There are a thousand things that I love about Japan, so I decided to take them one at a time. Today I want to talk about food. Some people eat to live and others live to eat, I can’t say I am fully entering the second category but for me a new place means a new food I can taste. I think that food comes with many other roles than the one of fulling up your stomach and providing nutrients and energy to your body. Food brings people together, food creates stories, food gives you emotions and it can connect people faster than any other thing. It is part of what we experience and what we choose to embrace either be it a happy lifestyle or a healthy lifestyle. It’s quite the hard thing choosing which way to go, it’s very risky and it can change you. This is my know-how.
Getting things to the point of choosing between being healthy or being happy when having a meal, and sadly too few people find the middle way, I did. When I was younger I was all about the junkies and how to find ways to get out of the rules and have some pizza while hiding in the corner or drinking a coke where no one can see me. We have all been there and done that. But as I looked in the mirror I was not getting anywhere with those secret escapades of junks. Something needs to be done in such cases. That story continued until I realized I love food and sometimes food gives me emotional power and it gives me confidence and even more when you eat good food you don’t have to worry about where it goes. After a while the trend came in and I thought, why not become a vegetarian, or better said half-vegetarian-once-a-week-meat-eater kind of person, it is satisfying, it makes you feel healthy, it makes you feel like you are doing something good for yourself and for the whole circle of life, but indeed it all lasted until I realized I was loosing what I loved most, trying new foods, yes it’s a hobby, it’s a free time thing, it’s an escapade. So now that I have introduced my food story I’ll continue with a top of the best foods (sweets) I have eaten so far in Japan.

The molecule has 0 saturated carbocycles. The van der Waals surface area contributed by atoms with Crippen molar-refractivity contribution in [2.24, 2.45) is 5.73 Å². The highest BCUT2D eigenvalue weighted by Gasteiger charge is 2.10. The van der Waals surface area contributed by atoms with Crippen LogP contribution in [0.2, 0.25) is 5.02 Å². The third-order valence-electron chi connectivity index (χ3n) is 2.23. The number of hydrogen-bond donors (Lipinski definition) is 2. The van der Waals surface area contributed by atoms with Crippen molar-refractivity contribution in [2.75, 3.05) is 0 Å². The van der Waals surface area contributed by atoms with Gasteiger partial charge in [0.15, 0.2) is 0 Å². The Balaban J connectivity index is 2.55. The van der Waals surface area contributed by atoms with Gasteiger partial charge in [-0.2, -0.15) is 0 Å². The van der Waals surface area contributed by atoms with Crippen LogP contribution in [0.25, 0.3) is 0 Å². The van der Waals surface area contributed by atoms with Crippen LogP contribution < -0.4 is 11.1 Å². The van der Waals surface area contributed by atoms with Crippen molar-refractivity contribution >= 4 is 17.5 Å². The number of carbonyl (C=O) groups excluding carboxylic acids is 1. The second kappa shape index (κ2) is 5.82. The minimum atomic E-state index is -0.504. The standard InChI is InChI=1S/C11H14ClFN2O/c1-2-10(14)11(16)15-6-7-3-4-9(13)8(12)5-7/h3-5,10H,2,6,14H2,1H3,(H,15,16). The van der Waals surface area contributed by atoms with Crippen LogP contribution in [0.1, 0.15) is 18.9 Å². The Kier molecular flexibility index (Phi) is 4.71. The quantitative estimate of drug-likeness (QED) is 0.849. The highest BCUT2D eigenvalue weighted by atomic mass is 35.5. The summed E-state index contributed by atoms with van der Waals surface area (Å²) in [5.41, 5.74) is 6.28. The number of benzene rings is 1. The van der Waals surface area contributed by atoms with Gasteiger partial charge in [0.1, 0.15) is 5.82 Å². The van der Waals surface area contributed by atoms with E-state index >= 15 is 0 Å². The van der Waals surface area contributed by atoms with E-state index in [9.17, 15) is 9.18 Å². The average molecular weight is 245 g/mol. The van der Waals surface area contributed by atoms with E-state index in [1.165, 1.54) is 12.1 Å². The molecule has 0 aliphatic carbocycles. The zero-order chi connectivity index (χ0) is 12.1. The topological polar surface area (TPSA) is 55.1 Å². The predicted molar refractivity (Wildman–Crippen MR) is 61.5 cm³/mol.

1. Mochi 餅